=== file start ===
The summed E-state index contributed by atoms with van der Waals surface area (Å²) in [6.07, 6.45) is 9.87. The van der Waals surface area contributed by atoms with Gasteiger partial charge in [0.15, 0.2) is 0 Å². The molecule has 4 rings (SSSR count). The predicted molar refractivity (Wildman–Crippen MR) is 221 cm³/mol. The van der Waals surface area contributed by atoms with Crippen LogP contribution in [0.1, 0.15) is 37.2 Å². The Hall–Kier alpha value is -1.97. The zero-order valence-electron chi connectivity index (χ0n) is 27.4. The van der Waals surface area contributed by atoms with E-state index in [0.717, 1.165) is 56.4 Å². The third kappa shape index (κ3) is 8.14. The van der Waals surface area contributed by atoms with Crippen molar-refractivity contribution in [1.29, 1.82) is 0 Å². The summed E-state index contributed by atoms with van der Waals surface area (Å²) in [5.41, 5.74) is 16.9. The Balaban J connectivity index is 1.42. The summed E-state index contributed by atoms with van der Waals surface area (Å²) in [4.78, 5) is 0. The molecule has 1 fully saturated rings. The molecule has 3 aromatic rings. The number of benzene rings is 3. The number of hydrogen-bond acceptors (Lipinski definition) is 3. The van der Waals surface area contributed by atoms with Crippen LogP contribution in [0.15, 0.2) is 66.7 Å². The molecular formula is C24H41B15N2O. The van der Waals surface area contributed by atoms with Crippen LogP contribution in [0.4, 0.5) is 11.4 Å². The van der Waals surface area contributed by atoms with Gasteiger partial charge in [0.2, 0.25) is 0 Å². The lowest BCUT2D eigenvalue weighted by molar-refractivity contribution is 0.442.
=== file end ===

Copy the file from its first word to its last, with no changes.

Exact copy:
The summed E-state index contributed by atoms with van der Waals surface area (Å²) in [6.07, 6.45) is 9.87. The van der Waals surface area contributed by atoms with Gasteiger partial charge in [0.15, 0.2) is 0 Å². The molecule has 4 rings (SSSR count). The predicted molar refractivity (Wildman–Crippen MR) is 221 cm³/mol. The van der Waals surface area contributed by atoms with Crippen LogP contribution in [0.1, 0.15) is 37.2 Å². The Hall–Kier alpha value is -1.97. The zero-order valence-electron chi connectivity index (χ0n) is 27.4. The van der Waals surface area contributed by atoms with E-state index in [0.717, 1.165) is 56.4 Å². The third kappa shape index (κ3) is 8.14. The van der Waals surface area contributed by atoms with Crippen molar-refractivity contribution in [1.29, 1.82) is 0 Å². The summed E-state index contributed by atoms with van der Waals surface area (Å²) in [5.41, 5.74) is 16.9. The Balaban J connectivity index is 1.42. The summed E-state index contributed by atoms with van der Waals surface area (Å²) in [4.78, 5) is 0. The molecule has 1 fully saturated rings. The molecule has 3 aromatic rings. The number of benzene rings is 3. The number of hydrogen-bond acceptors (Lipinski definition) is 3. The van der Waals surface area contributed by atoms with Crippen LogP contribution in [0.15, 0.2) is 66.7 Å². The molecular formula is C24H41B15N2O. The van der Waals surface area contributed by atoms with Crippen LogP contribution in [0.4, 0.5) is 11.4 Å². The van der Waals surface area contributed by atoms with Gasteiger partial charge in [0.2, 0.25) is 0 Å². The lowest BCUT2D eigenvalue weighted by molar-refractivity contribution is 0.442.